ABNNF's motivation regarding Charlesview

The first comment on this post asks an important question that I think is worth writing about in a new post instead of in the long list of comments that are forming on that one. The ABNNF's motivation is to have the best possible development of new housing, retail, open space, and other uses in our neighborhood.

To us, this means following the best practices of modern housing design (mixed-income neighborhood housing) instead of repeating the obsolete ideas from 50 years ago (segregate low-income people in housing that isolates them from the rest of society). So our proposal is to build more than what is in the Harvard/Charlesview proposal. Specifically, we believe that more median-income and more market-rate housing interspersed with the units that comprise the current Charlesview and much more land should be used than the 7 acres that Harvard has offered.

These ideas of a mixed-income neighborhood are not something that members of the ABNNF dreamed up on our own. Many people at many organizations support these goals, including the Joint Center for Housing Studies at Harvard University which has published papers including:

The Vicious Cycle: Segregated Housing, Schools and Intergenerational Inequality

"The basic message of this report is that the educational consequences of residential segregation in metropolitan areas have profound intergenerational consequences, make a mockery of the promise of equal educational opportunity, feed the vicious cycle of racial inequality and separation, and that some very important things can and should be done to break that destructive cycle. To do them it is essential to think about housing as a key element in educational opportunity and to recognize that, far from having a true market or fair system of choice in either of these spheres, metro Boston has very severe racial barriers and boundaries that limit and threaten its future. This cycle can only be broken if it is recognized and there is a serious public commitment to integration."

Mixed-Income Housing Developments: Promise and Reality

"Large-scale, all-very-low-income developments will always pose problems... History has shown that concentrating large numbers of very poor households in one area is a destructive policy that is to be avoided at all costs."

The Fall (and Rise) of Public Housing

"America’s first public housing development [Techwood in Atlanta] became America’s first genuine public housing rescue. Instead of just buying a load of new cabinets and drywall, the Authority used its $42 million federal grant to leverage another $40-plus million in private investment for a complete overhaul. In 1995 Atlanta began systematically demolishing Techwood Village and Clark Howell Homes, and replacing them with a mix of sizes, densities, and incomes that more resembles a real neighborhood. The result became a model for what would happen at Cabrini-Green, Robert Taylor, Blackwell, and dozens of other projects.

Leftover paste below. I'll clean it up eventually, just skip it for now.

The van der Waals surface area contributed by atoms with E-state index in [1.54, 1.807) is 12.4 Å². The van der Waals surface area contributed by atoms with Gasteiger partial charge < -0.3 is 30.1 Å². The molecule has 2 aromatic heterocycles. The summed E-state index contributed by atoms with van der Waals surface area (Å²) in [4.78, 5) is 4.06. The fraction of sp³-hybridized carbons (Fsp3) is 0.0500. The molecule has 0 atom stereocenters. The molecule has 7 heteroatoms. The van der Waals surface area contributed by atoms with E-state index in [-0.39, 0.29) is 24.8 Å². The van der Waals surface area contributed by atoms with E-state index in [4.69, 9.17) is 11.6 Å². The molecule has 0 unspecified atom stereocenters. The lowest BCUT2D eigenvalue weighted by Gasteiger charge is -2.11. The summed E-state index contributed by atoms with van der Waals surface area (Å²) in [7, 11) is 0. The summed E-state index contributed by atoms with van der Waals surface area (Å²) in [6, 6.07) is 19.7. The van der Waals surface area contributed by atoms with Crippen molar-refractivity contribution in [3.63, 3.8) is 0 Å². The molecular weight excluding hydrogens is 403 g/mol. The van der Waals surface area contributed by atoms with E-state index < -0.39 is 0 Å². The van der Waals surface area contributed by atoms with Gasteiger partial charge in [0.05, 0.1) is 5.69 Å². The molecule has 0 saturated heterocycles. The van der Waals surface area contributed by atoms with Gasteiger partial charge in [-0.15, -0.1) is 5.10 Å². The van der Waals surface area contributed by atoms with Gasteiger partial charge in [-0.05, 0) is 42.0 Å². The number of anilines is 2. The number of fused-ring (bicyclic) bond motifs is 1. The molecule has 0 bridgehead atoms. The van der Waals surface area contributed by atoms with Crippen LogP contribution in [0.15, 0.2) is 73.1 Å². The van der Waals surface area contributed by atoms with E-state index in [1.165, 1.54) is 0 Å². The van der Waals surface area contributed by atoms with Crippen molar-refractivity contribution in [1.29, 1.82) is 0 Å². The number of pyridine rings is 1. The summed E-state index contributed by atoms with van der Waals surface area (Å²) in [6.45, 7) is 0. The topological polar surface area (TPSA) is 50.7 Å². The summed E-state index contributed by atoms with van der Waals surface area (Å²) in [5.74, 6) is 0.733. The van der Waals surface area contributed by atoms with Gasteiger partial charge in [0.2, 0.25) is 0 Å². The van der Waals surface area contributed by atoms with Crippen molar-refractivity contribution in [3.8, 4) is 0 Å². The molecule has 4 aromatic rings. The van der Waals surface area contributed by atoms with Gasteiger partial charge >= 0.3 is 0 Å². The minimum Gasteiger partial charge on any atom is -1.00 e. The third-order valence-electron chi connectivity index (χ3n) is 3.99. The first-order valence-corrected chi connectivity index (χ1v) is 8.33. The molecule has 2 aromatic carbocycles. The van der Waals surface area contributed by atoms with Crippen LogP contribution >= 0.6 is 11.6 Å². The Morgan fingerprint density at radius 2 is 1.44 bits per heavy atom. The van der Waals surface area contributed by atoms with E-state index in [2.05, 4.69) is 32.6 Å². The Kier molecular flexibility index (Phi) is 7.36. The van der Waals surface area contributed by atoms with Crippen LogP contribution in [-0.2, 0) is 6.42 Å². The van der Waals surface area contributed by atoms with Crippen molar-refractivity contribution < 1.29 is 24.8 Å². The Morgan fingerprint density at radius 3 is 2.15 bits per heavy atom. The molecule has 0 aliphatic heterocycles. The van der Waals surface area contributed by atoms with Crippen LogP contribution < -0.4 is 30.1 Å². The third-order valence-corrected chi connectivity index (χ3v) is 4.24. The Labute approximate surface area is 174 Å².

The new Centennial Place contains nearly the same number of units as the two predecessor projects (900, compared to a former peak of 1,100), but they are less concentrated, with a three-tier mix of rent levels, including 40 percent of the apartments at unsubsidized market rates. But far more significant is that Centennial Place is no longer just a “housing project”—a mere agglomeration of apartments block after block—but also offers a new elementary school, a state-of-the-art YMCA, a high-tech public library, child-care facilities, and a host of employment and social services to help residents solve problems and raise their families. It has gone from being a project to being a community, part of a larger social whole."

The Social Costs of Concentrated Poverty: Externalities to Neighboring Households and Property Owners and the Dynamics of Decline

"there is no substantial relationship between neighborhood poverty changes and property values or rents when poverty rates stay below ten (10) percent. By contrast, marginal increases in poverty when neighborhood poverty rates are in the range of 10 to 20 percent results in dramatic declines in value and rent, strongly suggesting a threshold corresponding to the theoretical prediction....preventing neighborhoods from sliding past their threshold into a state of concentrated poverty would result in avoiding substantial social harms, as capitalized in dramatic losses of property values"

Rethinking U.S. Rental Housing Policy

"The recommendations... insist that the federal role in producing affordable housing must be clear and structured to... promote mixed income housing, decommission federal enclaves of poverty..."

1 comment:

  1. Anonymous5:02 PM

    While I have many ocncerns about the current project, my biggest concern is the way it is segregated by income. I think you have done a nice job of illustrating exactly why this is so destructive to the community.

    One of the things I took away from last night's meeting was that what we really need is focus. This issue is the one I would like to see us focus on.

    I thought the ABNNF's plan was a well-thought-out alternative to what we are currently seeing. I realize it may be difficult to get Harvard to expand the land made available for this project. However - that said, what else are they using it for? All I see is empty buildings, with no signs of new occupants.